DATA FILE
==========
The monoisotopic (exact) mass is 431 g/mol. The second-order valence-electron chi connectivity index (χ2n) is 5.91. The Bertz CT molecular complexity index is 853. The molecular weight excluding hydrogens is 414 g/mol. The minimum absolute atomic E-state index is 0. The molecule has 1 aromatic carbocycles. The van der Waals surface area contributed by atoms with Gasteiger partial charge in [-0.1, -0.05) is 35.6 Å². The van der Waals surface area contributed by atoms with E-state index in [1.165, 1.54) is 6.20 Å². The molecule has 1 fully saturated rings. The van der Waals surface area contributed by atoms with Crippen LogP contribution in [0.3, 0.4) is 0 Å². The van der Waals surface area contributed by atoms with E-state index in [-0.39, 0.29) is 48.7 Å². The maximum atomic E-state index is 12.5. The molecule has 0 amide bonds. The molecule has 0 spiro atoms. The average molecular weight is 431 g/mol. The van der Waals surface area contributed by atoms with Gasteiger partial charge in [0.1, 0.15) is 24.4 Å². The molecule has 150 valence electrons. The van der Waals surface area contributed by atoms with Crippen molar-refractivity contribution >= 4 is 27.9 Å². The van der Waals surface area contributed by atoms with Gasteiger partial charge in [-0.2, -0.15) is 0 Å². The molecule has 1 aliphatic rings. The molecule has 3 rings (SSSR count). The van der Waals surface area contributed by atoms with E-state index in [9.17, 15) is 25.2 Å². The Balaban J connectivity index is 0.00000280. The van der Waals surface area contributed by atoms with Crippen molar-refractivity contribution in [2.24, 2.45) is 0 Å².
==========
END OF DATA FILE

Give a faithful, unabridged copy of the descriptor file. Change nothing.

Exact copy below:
The monoisotopic (exact) mass is 431 g/mol. The second-order valence-electron chi connectivity index (χ2n) is 5.91. The Bertz CT molecular complexity index is 853. The molecular weight excluding hydrogens is 414 g/mol. The minimum absolute atomic E-state index is 0. The molecule has 1 aromatic carbocycles. The van der Waals surface area contributed by atoms with Gasteiger partial charge in [-0.1, -0.05) is 35.6 Å². The van der Waals surface area contributed by atoms with E-state index in [1.165, 1.54) is 6.20 Å². The molecule has 1 fully saturated rings. The van der Waals surface area contributed by atoms with Crippen LogP contribution in [0.3, 0.4) is 0 Å². The van der Waals surface area contributed by atoms with E-state index in [-0.39, 0.29) is 48.7 Å². The maximum atomic E-state index is 12.5. The molecule has 0 amide bonds. The molecule has 0 spiro atoms. The average molecular weight is 431 g/mol. The van der Waals surface area contributed by atoms with Gasteiger partial charge in [0.1, 0.15) is 24.4 Å². The molecule has 150 valence electrons. The van der Waals surface area contributed by atoms with Crippen molar-refractivity contribution >= 4 is 27.9 Å². The van der Waals surface area contributed by atoms with Gasteiger partial charge in [-0.2, -0.15) is 0 Å². The molecule has 1 aliphatic rings. The molecule has 3 rings (SSSR count). The van der Waals surface area contributed by atoms with E-state index in [9.17, 15) is 25.2 Å². The Balaban J connectivity index is 0.00000280. The van der Waals surface area contributed by atoms with Crippen molar-refractivity contribution in [2.24, 2.45) is 0 Å².